The ‘Arab Spring’ has seen the downfall of regimes in Tunisia and Egypt, while other nations remain wracked by protests, or in the case of Libya, civil war.


Among those countries whose future remains uncertain is Syria – the neighbour of regional powerhouse Turkey, and also Israel, Lebanon, Jordan and Iraq.


This central position makes Syria crucial to the region, says Dr Matthew Gray of the Centre for Arab and Islamic Studies at the Australian National University.

“Syria is not the biggest country in the region, but it’s one of the most crucial, mostly because of its geography and modern political history,” he said.

When the Iraq war was at its peak, foreigners seeking to join battle against US-led coalition forces were gaining entry via Syria’s long desert border, Dr Gray said,

“Syria was pivotal to the security of Iraq, according to American assessments,” he says.

Then there is the fractious political status-quo in Syria’s smaller neighbour, Lebanon.

“Syria in effect politically controls Lebanon these days,” Dr Gray says.

“It suffered a setback when it had to withdraw its troops in 2005 … but it now basically is back in political control – it’s got an extensive intelligence network still in Lebanon, and it and Lebanon are linked economically.”

Further, Syria’s claim to the Golan Heights – controlled by Israel – and its backing of Shiite Hezbollah in Lebanon, mean developments in Damascus are watched closely by Tel Aviv.

“It is a key operational backer of Hezbollah, and importantly it’s still technically at war with Israel,” Dr Gray says.

“[Syria is going to be absolutely central to] … any comprehensive peace between Israel and its neighbours.”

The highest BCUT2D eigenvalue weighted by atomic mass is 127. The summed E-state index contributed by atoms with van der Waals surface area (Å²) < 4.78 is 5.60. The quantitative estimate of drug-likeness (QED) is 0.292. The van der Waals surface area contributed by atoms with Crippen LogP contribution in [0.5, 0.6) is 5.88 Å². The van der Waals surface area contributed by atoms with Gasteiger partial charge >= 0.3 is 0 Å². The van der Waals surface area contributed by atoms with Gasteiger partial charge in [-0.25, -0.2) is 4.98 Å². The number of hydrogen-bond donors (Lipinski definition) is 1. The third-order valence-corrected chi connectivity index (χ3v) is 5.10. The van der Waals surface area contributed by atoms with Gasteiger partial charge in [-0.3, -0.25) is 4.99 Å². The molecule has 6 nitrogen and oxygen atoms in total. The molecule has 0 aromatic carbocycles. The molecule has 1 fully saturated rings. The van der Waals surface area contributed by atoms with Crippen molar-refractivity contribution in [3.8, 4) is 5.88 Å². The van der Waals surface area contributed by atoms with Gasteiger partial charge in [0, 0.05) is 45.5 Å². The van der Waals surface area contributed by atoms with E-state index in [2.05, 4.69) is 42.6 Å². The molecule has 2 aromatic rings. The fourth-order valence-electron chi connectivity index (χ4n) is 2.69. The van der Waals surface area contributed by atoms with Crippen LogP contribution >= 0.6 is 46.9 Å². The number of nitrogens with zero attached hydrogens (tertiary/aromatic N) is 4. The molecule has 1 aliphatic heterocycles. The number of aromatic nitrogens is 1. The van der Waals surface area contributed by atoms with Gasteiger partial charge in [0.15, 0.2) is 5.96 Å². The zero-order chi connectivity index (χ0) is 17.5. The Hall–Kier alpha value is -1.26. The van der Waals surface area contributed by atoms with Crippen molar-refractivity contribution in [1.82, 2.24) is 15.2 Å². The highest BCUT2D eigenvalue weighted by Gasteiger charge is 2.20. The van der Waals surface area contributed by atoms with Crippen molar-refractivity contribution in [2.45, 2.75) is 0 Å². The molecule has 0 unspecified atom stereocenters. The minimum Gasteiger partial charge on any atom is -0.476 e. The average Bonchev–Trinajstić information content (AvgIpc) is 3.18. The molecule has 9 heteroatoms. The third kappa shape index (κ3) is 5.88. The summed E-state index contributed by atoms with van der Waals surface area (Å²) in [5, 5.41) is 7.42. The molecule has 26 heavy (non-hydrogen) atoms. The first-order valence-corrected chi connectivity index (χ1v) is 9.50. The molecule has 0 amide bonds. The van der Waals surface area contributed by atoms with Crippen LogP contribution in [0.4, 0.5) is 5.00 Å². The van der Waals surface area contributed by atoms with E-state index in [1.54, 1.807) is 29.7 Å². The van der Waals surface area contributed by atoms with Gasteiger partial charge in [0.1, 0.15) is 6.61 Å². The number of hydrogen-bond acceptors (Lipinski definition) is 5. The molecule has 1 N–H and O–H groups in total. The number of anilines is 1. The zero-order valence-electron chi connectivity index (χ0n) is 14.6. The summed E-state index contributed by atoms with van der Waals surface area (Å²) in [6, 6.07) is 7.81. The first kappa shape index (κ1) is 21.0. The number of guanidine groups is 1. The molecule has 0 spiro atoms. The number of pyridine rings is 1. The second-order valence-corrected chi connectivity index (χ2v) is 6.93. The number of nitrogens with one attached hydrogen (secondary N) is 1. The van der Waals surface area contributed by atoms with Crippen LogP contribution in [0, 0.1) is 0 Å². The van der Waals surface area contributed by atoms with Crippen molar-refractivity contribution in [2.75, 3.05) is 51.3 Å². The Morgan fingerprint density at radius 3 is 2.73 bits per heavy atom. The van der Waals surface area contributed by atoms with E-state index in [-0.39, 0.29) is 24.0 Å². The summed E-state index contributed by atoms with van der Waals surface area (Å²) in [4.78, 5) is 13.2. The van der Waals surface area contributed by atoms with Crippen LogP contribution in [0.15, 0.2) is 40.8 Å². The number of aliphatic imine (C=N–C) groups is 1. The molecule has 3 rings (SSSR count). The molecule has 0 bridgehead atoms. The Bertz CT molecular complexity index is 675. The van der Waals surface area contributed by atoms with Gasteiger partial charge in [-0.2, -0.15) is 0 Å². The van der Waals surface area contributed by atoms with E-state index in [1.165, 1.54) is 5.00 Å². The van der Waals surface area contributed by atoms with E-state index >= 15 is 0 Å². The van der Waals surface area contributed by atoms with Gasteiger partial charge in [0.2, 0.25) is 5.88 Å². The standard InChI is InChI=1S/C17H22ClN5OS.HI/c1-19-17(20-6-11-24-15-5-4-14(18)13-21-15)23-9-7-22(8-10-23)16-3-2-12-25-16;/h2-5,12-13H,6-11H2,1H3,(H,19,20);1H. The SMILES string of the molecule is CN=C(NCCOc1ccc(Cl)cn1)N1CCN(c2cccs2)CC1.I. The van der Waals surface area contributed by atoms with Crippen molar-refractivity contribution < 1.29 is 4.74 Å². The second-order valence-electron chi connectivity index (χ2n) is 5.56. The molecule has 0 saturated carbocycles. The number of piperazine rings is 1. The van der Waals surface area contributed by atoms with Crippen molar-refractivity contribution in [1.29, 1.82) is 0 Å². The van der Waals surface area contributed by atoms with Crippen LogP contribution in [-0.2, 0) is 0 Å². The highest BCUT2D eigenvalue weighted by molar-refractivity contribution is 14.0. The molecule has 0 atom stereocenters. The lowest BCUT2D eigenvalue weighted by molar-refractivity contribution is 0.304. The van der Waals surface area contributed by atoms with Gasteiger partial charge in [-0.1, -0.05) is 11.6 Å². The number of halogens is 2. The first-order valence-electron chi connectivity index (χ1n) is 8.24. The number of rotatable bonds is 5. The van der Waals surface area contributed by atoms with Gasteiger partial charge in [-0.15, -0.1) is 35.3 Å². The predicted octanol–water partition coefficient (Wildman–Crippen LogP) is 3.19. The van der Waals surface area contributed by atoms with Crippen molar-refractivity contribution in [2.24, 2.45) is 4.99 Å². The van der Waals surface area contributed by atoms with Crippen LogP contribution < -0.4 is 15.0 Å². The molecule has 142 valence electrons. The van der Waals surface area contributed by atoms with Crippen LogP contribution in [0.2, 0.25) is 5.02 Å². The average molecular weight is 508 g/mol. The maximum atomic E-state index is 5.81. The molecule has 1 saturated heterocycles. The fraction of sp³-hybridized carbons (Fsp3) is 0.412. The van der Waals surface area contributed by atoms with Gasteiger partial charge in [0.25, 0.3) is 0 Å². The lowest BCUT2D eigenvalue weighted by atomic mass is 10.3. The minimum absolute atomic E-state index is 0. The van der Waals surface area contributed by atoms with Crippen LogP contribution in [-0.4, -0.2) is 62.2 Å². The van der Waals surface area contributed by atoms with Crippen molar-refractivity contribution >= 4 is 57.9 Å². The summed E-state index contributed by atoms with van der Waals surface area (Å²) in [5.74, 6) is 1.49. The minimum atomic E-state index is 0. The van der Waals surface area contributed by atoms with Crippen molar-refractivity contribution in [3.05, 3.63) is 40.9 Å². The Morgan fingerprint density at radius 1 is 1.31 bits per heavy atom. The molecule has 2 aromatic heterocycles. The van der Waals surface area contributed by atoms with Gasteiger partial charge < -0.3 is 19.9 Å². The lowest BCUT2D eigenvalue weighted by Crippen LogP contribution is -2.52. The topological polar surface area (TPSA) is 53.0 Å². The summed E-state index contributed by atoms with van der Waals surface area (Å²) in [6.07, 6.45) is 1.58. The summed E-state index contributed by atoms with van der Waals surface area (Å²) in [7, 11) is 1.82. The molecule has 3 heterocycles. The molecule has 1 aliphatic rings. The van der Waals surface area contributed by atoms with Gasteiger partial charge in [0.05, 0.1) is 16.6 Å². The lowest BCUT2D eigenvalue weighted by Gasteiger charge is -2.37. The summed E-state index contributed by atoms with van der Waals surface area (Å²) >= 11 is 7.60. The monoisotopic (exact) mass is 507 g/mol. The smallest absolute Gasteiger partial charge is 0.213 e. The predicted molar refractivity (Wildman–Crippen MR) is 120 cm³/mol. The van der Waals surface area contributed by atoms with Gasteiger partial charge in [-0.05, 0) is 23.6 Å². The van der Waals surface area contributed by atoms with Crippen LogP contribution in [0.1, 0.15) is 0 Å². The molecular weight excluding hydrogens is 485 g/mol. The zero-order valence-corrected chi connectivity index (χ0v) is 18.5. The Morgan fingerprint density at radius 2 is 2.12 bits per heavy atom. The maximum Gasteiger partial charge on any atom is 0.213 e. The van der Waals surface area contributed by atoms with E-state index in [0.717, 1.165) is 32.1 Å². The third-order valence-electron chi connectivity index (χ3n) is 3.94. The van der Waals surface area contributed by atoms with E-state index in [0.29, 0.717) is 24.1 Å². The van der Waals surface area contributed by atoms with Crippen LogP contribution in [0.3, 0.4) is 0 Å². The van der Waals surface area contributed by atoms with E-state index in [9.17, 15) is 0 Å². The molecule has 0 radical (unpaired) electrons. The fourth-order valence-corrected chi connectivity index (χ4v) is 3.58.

Dr Gray believes a hostile – but stable – neighbour to the north may be the best the Jewish state can hope for in the short term.

“If they did get a Sunni Islamist leadership, or if they even got a secular but much more radical leadership … what the Israelis are nervous about is that that type of regime may pose a threat.”

The US has been measured in its criticism and handling of sanctions towards Syria, with some voices in Washington holding out hope the Assad dynasty can reform.

It is, however, vocal about Iran’s rising activity in the region, which included the docking of warships at Syria’s Mediterranean port of Latakia earlier this year.

But a popular uprising that ends in majority Sunni government could spell bad news for Shia Iran, viewed by many observers as Syria’s key ally.

“Such a government would probably distance itself from Iran,” Dr Gray says, with potentially negative implications for Iran’s role in the region.

Whatever the outcome in Syria, all of its neighbours will be keeping a close eye on Bashar al-Assad’s regime as it fights to maintain control.

Read Bill’s blog: Before the unrest… a trip to Syria